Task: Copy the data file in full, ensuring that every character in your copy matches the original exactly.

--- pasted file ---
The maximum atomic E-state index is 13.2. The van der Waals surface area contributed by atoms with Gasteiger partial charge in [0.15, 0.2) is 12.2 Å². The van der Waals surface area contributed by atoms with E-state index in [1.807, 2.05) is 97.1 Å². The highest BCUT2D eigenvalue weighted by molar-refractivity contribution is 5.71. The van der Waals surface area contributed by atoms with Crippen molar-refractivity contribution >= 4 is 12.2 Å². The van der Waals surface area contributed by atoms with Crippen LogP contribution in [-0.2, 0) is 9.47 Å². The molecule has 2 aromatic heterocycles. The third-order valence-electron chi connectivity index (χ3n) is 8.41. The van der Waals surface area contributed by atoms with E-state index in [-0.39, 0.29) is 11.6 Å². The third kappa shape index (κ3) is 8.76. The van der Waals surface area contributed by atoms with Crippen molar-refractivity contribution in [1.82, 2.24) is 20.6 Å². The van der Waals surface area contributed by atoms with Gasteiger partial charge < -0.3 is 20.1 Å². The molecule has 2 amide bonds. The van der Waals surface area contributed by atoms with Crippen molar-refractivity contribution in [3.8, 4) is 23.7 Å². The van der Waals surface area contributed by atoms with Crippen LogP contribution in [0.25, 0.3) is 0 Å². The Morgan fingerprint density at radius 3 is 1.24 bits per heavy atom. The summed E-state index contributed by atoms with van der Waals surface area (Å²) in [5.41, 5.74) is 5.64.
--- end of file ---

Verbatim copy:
The maximum atomic E-state index is 13.2. The van der Waals surface area contributed by atoms with Gasteiger partial charge in [0.15, 0.2) is 12.2 Å². The van der Waals surface area contributed by atoms with E-state index in [1.807, 2.05) is 97.1 Å². The highest BCUT2D eigenvalue weighted by molar-refractivity contribution is 5.71. The van der Waals surface area contributed by atoms with Crippen molar-refractivity contribution >= 4 is 12.2 Å². The van der Waals surface area contributed by atoms with Crippen LogP contribution in [-0.2, 0) is 9.47 Å². The molecule has 2 aromatic heterocycles. The third-order valence-electron chi connectivity index (χ3n) is 8.41. The van der Waals surface area contributed by atoms with E-state index in [-0.39, 0.29) is 11.6 Å². The third kappa shape index (κ3) is 8.76. The van der Waals surface area contributed by atoms with Crippen molar-refractivity contribution in [1.82, 2.24) is 20.6 Å². The van der Waals surface area contributed by atoms with Gasteiger partial charge < -0.3 is 20.1 Å². The molecule has 2 amide bonds. The van der Waals surface area contributed by atoms with Crippen molar-refractivity contribution in [3.8, 4) is 23.7 Å². The van der Waals surface area contributed by atoms with Crippen LogP contribution in [0.25, 0.3) is 0 Å². The Morgan fingerprint density at radius 3 is 1.24 bits per heavy atom. The summed E-state index contributed by atoms with van der Waals surface area (Å²) in [5.41, 5.74) is 5.64.